Rohingya issue: Centre files affidavit in Supreme Court

It says the Rohingya illegal immigrants pose a serious threat to national security, as many of them have links to terror organisations and have set up illegal networks through agents and touts.

Salimullah moved the Supreme Court, asking the government to be restrained from deporting the Rohingya.

"Whatever government will do, will be in nation's interest", Hindustan Times quoted Minister of State for home affairs Kiren Rijiju as saying before the Supreme Court hearing.

"The continued stay of Rohingyas in India apart from being absolutely illegal is found to be having national security ramification and has serious security threats", the Centre said. Over 40,000 of those Rohingyas, who fled Myanmar, have entered India illegally, according to government's estimate. Referring to the Convention Relating to the Status of Refugees, 1951, which states that refugees not be returned, and the Protocol Relating to the Status of Refugees, 1967, the Centre said, "Since India is not a party to (either). the obligations contained therein are not applicable to India".

The Centre added the large influx was concomitant to growth in stridency of Rohingya militancy that could further destabilise the fragile northeastern corridor of India.

Chief Justice of India Dipak Misra has told the lawyers arguing for the petitioners that "the court will only go by law" and that the petitioners must now go through the affidavit filed by the government now. "That the provisions of Convention Relating to the Status of Refugees, 1951 and Protocol Relating to the Status of Refugees, 1967 can not be relied upon by the petitioner since India is not a signatory of either of them".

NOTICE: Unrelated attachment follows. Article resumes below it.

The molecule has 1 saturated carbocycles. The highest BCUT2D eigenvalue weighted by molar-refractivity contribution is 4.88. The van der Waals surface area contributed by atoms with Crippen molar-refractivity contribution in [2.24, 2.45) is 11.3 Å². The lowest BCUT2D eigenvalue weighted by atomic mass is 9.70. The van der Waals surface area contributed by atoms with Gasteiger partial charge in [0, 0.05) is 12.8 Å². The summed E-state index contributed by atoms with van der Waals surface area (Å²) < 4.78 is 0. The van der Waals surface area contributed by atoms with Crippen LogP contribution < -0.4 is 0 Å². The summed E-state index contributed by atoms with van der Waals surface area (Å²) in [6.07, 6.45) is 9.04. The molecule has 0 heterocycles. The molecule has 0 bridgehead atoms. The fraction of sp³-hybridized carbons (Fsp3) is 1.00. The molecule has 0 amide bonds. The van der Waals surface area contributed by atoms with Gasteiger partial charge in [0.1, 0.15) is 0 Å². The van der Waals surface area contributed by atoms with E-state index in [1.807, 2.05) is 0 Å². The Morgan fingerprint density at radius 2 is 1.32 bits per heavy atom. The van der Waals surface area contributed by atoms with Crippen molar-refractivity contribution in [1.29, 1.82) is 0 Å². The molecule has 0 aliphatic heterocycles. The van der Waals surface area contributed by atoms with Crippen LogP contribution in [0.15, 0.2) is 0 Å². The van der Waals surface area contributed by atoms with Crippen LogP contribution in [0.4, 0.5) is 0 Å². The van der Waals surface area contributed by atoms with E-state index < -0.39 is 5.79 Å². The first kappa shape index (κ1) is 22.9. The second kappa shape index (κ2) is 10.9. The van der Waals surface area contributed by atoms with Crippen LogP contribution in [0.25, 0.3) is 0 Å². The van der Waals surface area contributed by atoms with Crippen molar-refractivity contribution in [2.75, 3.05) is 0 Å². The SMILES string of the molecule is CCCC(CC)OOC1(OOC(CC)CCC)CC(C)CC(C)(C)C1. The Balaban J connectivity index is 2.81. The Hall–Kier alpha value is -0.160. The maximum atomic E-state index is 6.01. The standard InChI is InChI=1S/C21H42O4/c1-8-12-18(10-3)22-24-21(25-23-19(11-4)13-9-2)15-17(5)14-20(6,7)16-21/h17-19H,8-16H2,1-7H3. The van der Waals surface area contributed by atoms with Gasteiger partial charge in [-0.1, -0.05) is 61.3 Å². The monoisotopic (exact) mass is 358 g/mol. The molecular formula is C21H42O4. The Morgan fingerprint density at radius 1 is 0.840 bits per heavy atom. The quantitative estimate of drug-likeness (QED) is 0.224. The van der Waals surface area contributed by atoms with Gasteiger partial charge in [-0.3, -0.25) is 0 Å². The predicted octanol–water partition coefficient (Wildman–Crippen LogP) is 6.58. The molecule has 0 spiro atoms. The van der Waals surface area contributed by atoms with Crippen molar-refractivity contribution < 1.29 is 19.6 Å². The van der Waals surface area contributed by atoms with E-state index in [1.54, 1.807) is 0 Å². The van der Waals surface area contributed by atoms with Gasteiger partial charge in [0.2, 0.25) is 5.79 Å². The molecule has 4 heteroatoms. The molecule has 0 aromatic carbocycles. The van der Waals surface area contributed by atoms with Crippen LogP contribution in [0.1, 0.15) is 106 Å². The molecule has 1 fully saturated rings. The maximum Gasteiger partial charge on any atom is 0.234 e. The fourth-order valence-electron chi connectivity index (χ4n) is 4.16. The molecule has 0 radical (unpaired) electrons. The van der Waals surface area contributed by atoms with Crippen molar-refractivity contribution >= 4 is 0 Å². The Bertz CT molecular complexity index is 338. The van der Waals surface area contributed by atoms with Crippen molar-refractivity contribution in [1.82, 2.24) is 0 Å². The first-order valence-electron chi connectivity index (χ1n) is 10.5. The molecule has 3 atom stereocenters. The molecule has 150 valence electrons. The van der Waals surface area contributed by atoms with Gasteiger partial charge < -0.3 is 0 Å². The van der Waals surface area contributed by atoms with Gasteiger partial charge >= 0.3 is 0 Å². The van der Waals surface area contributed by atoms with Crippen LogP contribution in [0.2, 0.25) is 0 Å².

Deportation would also be in contradiction with the principle of non-refoulement that prohibits deportation of refugees to a country where they face threat to their life and has been recognized under customary worldwide law.

"There is a serious potential and possibility of eruption of violence by the radicalized Rohingyas against Buddhists in India", it told the court, which sought the response of the government in the wake of petition by two Rohingya Muslims challenging deportation by India. The Myanmar government considers the Rohingya to be economic migrants from Bangladesh.

"The organised Rohingya Muslim influx started in 2012 and their number is around 40000 now", Additional Solicitor General Tushar Mehta informed the bench.

The stateless Rohingya have been fleeing Myanmar for decades.

Around 40,000 Rohingya Muslims are believed to have settled in India, including 16,000 who are registered with the UN's refugee agency.

The Supreme Court has scheduled the next hearing in the matter for October 3.

  • Tracy Klein